BELOW: Even though El Cuadrilátero has only been open for a few months, owner Israel Martinez says regular items like café‘s signature sandwich already have become favorites of staff and patrons at the Tigard Public Library, where the café is located. PMG PHOTOS :STEPHANIE BASALYGA


In developing its new approach, the city tapped examples of success from both the public and private sectors. The workforce development program, for example, was based on a similar effective program employed by Oregon Health & Sciences University, Purdy said. The business license fee waiver concept is similar to one that the city of Cornelius already had used successfully.

The incubator space concept that forms the basis of the Opportunity Café at the Tigard Library is a common business concept that often has varying degrees of success. Tigard version has been developed in a way that aligns with the city’s current commitment to create a support system for entrepreneurs while also encouraging them to move toward independence and self-sufficiency.

Martinez and his coffee shop, for example, initially is paying a significantly reduced amount of rent for the space in the library building while the business builds a clientele. As Martinez moves thorough his two-year tenancy, the rent will increase slowly until it reaches the level similar to the local commercial market, at which time El Cuadrilátero will be ready to move into a commercial storefront.

Martinez also has the benefit of support from MESO, including assistance with applying for necessary licenses and permits and passing a city inspection. He will continue to receive coaching and attend business classes to develop his business acumen during his time in the Opportunity Café space.

But even with support from the city and MESO, Martinez has had to also self-commit to his new role as a small business owner. He had to go through a rigorous interview process to be selected for the Opportunity Café space. He also had to embrace the flexibility to adjust his business plan, even before he opened El Cuadrilátero. He originally had planned to just offer signature sandwiches, flavored waters and sweet treats. However, when the city indicated they were looking for a tenant that would provide specialty coffee drinks, Martinez added that to his menu.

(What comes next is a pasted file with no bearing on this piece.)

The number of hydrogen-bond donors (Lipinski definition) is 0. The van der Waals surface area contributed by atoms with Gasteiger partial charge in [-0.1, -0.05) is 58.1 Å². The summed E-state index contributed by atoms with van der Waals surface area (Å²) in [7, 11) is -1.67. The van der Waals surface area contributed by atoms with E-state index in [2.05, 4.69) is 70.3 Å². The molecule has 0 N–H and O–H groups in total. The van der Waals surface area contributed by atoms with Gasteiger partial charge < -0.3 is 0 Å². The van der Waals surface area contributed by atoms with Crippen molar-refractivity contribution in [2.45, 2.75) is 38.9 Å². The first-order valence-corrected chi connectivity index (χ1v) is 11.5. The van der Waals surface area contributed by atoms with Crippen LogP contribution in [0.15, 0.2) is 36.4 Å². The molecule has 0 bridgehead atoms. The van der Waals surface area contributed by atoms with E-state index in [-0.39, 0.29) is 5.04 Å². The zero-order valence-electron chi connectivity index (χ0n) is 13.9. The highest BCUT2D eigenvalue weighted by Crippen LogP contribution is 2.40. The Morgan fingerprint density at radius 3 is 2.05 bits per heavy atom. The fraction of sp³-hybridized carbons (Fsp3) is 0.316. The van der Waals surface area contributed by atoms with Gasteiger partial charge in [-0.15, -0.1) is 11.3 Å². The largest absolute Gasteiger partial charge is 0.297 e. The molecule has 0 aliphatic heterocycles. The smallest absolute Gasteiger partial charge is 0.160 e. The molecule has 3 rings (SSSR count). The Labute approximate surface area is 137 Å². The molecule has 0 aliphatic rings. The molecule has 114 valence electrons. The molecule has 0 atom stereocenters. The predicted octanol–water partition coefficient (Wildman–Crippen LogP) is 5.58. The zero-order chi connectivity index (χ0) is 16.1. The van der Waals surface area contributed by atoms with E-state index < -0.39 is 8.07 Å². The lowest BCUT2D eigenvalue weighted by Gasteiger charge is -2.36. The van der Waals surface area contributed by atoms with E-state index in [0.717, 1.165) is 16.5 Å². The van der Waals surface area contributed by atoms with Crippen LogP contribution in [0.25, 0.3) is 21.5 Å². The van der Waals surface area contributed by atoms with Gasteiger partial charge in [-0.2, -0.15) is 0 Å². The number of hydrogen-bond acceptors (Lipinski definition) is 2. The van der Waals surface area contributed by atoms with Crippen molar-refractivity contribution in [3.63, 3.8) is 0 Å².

As a result, he had to add the title of barista to his résumé. The space came outfitted with a machine to make specialty coffee drinks and Martinez spent time with the companies that provided the machine and the coffee brands he uses to learn the difference between making a latte and a cappuccino. His barista skills already have earned fans among both library patrons and library staff, as has his commitment to work with other local small businesses such as La Imperial Bakery, a minority-owned small business in Hillsboro that provides pastries for the coffee shop.

Martinez traces his dream of owning a restaurant back to 2006, when he began working in the industry with the goal of becoming a chef. From an initial position as a dishwater, his hard work, motivation and dedication helped him move into a job as a prep cook. He continued to work in restaurants when he and his brothers moved to Hawaii. By the time he returned to Portland in 2014, he realized he wanted to use what he had learned to open his own restaurant.

He took a big step toward achieving that dream when he attended an information session offered by MESO that outlined the assistance and programs the nonprofit provides. Israel then went on to take business-education classes, including the Business Building series, to gain the knowledge and skills he would need to start a successful company. He worked one-on-one with MESO business specialists, who helped him focus on the exact support he needed for his business and encouraged him to apply for the Opportunity Café spot. He selected a name for his coffee shop that pays tribute to the times when he and his uncle would spend Sundays watching Lucha Libre professional wrestling — a “cuadrilátero” is a wrestling ring.

Even though his coffee shop has only been open for a few months, he says he’s already learned valuable lessons about running a businesses and is eager to help other aspiring entrepreneurs who dream of someday starting and running their own businesses.

“It’s not impossible to start,” Martinez said. “You just need to learn the skills — and then keep learning.”